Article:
The state of play at Sunderland with January plans and club sale under the microscope
Sunderland's turbulent campaign continues at pace, with Stewart Donald confirming his intentions to actively sell the club in the near future.
On the pitch, hopes are tentatively rising that Phil Parkinson and his squad might finally be building some momentum, but the January window nevertheless remains crucial if the Black Cats are to achieve their goals this season.
In a Q&A with supporters on Wednesday, we ran through the key issues and questions that surround the club at the moment….
On whether the squad has the quality to go up….
This has been such a big debate from the moment Sunderland dropped into League One.
The biggest budget line has been used a lot, but value for money is always a different matter and much of that was from the wage bill inherited.
So is this squad the best in the league and underperforming, or an average squad poorly assembled?
For much of Jack Ross’ tenure, the perception was the former.
Under Phil Parkinson, that has probably changed.
His time in the job so far probably provides something close to the truth. It is a squad capable of getting out of this league, as we saw for much of last season and in the last three games, but is absolutely not significantly better than the six or seven other best squads in the division.
I think it is weaker than last season, but it is also a weaker division than last season.
Automatic promotion still feels too far away for me, and if Sunderland are to achieve it, they would need a long, long winning run.
For that to happen, they need a striker who can be far more clinical.
I think they now need a midfield alternative for Power and Dobson, and perhaps a wing-back to ensure the threat doesn’t diminish if O’Nien or Hume need a rest.
The current system means the lack of a quick winger hasn’t been too exposed, but if Parkinson wants flexibility then that’s another area where they are lacking.
So there’s a lot of work to do if Sunderland are serious about getting themselves right in the mix.
As Tom Flanagan said at the weekend, they’re probably lucky that the weakness of the league means their poor form for such a long period means they aren’t adrift.
But the door is open.
On whether Aiden McGeady must leave before Sunderland can recruit….
There’s probably two elements to this.
Firstly, with McGeady being in the top bracket of earners at the club, it goes without saying that his departure would free up some room for Parkinson to go back into the market.
Having said that, Parkinson was clear that the instruction from the owner was to focus on incomings, and that he did not have to move players on before recruiting.
The owner has also said on two occasions that funds will be made available to strengthen the squad.
Then we have to consider that Laurens De Bock and Dylan McGeouch have already left, removing their wages from the bill.
With those departures, the squad does genuinely look a little thin so there would be no excuse for not strengthening, regardless of McGeady’s status.
The club seem confident that they will find a solution, though with 18 months on his contract and being settled in the area, it’s really in McGeady’s hands.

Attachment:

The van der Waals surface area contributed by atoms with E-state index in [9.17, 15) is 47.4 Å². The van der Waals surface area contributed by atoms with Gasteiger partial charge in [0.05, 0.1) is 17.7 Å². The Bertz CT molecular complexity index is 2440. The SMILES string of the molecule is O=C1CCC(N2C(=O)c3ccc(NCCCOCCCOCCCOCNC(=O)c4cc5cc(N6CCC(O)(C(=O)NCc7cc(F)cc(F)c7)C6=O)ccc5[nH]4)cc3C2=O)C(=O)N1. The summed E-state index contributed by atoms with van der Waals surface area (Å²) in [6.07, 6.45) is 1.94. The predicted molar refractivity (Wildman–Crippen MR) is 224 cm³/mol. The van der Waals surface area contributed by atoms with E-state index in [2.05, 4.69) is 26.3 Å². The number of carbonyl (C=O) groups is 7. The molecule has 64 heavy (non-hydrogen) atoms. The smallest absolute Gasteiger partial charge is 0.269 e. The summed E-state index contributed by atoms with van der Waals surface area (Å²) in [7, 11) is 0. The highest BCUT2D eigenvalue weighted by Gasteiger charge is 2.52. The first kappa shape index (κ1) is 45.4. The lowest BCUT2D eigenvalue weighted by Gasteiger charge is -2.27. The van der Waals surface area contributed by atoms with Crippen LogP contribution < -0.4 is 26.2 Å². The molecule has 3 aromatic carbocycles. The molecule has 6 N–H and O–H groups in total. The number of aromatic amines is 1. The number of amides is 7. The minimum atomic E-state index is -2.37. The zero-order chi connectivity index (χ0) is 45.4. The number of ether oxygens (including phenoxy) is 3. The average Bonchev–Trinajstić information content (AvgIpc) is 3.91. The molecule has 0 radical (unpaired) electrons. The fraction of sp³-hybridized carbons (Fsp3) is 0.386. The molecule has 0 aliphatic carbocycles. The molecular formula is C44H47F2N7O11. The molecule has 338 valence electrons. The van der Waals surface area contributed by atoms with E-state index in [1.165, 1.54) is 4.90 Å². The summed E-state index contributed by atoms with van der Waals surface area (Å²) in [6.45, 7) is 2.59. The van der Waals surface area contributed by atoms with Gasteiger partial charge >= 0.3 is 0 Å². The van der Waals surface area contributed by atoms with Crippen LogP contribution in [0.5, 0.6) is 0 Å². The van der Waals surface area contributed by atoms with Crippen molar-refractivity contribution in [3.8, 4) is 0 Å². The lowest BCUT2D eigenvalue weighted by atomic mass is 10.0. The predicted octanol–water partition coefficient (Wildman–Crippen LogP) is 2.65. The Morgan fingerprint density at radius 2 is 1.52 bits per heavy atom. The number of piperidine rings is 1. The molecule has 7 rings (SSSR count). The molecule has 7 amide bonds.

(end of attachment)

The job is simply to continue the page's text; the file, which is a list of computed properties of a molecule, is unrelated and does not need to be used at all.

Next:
If he does go, that would be a significant departure and I think fans would be entitled to expect a concerted effort to bring in a similarly dangerous attacking player.
But it should not prevent the business that needs doing being done in the interim.
On whether fans can expect fees to be spent this month.…
Loans are clearly going to be an important part of Sunderland’s business and certainly once balanced against likely outgoing, we aren’t going to be talking about a major surge in the wage bill.
However, Donald has vowed to put ‘sufficient’ funds in place to strengthen the squad and so that means making improvements over and above what Phil Parkinson had at his disposal coming into the window.
Parkinson also said that he expects Sunderland to spend fees if they can identify players who can add ‘value’ to the club.
So it would be a major disappointment if the club did not invest this month.
The gap between expectations set at the start of the summer and the subsequent business done to try and achieve it was vast, and that can’t happen again.
On what kind of additions Sunderland fans can expect this month….
Steve Parkin spoke last week of feeling the squad might just benefit from a touch more experience. Specifically, players who have played football at Championship level and so have a better grasp and experience of the pressure that comes with playing for a club like Sunderland in a promotion push.
Parkinson, however, has also said that he will look to bring in players who add ‘value’. So here we’re talking about players on the up who can grow their value here, players like Luke O’Nien and Jordan Willis. Stewart Donald has also told fans there will be signings ‘for the future’.
You’d hope so, because any successful future Sunderland has will surely be built on recruiting more players in that category who can grow with the club and maybe bring in a profit somewhere down the line.
It’s surely one of the key targets for the expanded recruitment team in the next couple of windows.
On the owner’s decision to sell the club and the explosive statement released on Tuesday
The statement released by the club yesterday was really poor, in my opinion.
It could only ever serve to deepen divisions and whatever you think of the statement by four fan groups calling for a change in ownership, we would all acknowledge that this season has not been good enough.
Those did not speak for all fans but in fairness, nor did they claim to.
If this season is not successful, it will not be because of supporters who want more from a club languishing near its lowest ever position.